Today…ah, such a mixture of emotions, but we still went sightseeing. While in Plaza Grande, we ran into Ah Hong from Guangzhou, who I met in Lima in our hostel (while I was alone, after Isla de Pascua). Cue awkward code-switching between Cantonese and Spanish and speaking the wrong language to the wrong person. Oops.
We checked out two cathedrals – the Compañía de Jesus, the most beautiful church in Ecuador, with nearly every surface covered in gold, and the main cathedral in the Plaza Grande. Neither allowed pictures, but I snuck one in the main cathedral – the only reason I wanted to go was because they have a painting of the Last Supper, but the main dish on the table is cuy! We all agreed though, the lavishness of all the cathedrals (and often, the ridiculous admission fees charged) we’ve seen in South America seem to contradict the message of the religion. Still…they’re pretty cool to visit if only to see some amazing architecture and works of art.
As it started to rain a little, we decided to hurry and check out my last sight – El Panecillo (literally “a small piece of bread”), a mirador/hill that towers over Old Town Quito. Despite the clouds, the city is a sight to behold…and it looked like a live version of the miniature replica we saw yesterday. Hehe.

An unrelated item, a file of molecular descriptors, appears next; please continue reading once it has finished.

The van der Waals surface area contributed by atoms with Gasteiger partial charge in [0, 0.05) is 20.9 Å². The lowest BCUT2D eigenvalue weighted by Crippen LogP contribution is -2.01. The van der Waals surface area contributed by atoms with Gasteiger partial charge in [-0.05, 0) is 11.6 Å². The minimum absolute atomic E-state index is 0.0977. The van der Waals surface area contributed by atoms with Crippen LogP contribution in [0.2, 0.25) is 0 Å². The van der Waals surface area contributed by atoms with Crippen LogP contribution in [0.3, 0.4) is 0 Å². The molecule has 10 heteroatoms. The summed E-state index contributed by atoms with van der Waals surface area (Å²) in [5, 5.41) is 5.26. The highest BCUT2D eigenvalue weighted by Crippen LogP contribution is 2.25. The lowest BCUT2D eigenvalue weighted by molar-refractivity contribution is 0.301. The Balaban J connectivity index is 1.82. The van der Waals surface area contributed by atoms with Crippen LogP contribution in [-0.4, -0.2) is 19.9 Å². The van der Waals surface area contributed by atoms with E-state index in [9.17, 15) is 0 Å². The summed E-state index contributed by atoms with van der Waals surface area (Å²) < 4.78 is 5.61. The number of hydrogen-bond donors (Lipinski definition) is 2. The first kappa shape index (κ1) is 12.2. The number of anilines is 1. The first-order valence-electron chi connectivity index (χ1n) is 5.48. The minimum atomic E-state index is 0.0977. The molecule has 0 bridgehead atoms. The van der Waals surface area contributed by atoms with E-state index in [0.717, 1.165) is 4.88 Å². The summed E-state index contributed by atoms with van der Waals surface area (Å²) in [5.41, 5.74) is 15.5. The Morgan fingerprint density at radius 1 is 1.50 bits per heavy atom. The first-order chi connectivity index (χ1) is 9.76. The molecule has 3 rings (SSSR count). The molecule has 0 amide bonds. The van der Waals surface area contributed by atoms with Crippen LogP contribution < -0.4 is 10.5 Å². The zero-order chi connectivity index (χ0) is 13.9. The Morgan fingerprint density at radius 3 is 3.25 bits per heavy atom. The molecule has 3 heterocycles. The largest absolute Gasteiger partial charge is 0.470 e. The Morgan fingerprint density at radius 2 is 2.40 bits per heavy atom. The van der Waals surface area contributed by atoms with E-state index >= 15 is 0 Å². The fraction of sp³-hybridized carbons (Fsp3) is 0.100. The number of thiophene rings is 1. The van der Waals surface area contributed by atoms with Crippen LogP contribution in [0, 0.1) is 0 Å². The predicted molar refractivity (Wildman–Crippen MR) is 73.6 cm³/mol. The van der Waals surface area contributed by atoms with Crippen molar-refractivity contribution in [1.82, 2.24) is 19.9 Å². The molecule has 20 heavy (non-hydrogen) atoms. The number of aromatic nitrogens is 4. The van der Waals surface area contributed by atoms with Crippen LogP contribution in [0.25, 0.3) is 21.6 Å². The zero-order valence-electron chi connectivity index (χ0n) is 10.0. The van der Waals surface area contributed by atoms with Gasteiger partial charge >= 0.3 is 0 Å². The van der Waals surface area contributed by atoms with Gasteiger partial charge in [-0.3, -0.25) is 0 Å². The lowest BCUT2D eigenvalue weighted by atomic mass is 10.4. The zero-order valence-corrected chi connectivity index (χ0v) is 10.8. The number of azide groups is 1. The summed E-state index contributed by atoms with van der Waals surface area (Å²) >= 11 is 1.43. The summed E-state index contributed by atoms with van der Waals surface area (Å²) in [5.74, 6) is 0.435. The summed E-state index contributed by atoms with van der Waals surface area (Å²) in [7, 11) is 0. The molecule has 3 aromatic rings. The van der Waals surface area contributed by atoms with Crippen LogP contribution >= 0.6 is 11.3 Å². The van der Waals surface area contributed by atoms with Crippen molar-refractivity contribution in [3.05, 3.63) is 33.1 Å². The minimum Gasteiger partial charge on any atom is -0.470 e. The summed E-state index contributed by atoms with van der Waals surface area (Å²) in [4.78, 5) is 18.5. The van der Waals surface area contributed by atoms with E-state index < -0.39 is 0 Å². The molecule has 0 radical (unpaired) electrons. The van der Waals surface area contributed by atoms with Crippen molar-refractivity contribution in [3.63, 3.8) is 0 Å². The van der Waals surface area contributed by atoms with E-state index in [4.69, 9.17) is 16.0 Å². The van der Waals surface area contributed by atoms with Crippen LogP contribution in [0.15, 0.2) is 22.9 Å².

We parted ways with Ah Hong shortly before lunch, and returned to the hostel and had our final meals together. Of everything I’m gonna miss about this trip, it’s probably gonna be Silvia and Óscar that I’ll miss the most! I laugh a little when I think of how our language barrier-addled communication began in Valparaiso, all halting and stuff…then fast forward to today, where we’re able (despite a few lingering difficulties) to talk freely for hours about home life and aspirations and matters more personal. We’ve changed our trips for each other several times already – and we were meant to part ways in Lima, but I was happily surprised that they wanted to accompany me to the end of my travels in Ecuador. I’m absolutely sure that this won’t be the last time I see them.
Nor of South America. I don’t know when I’ll be back, but…I’ll be back.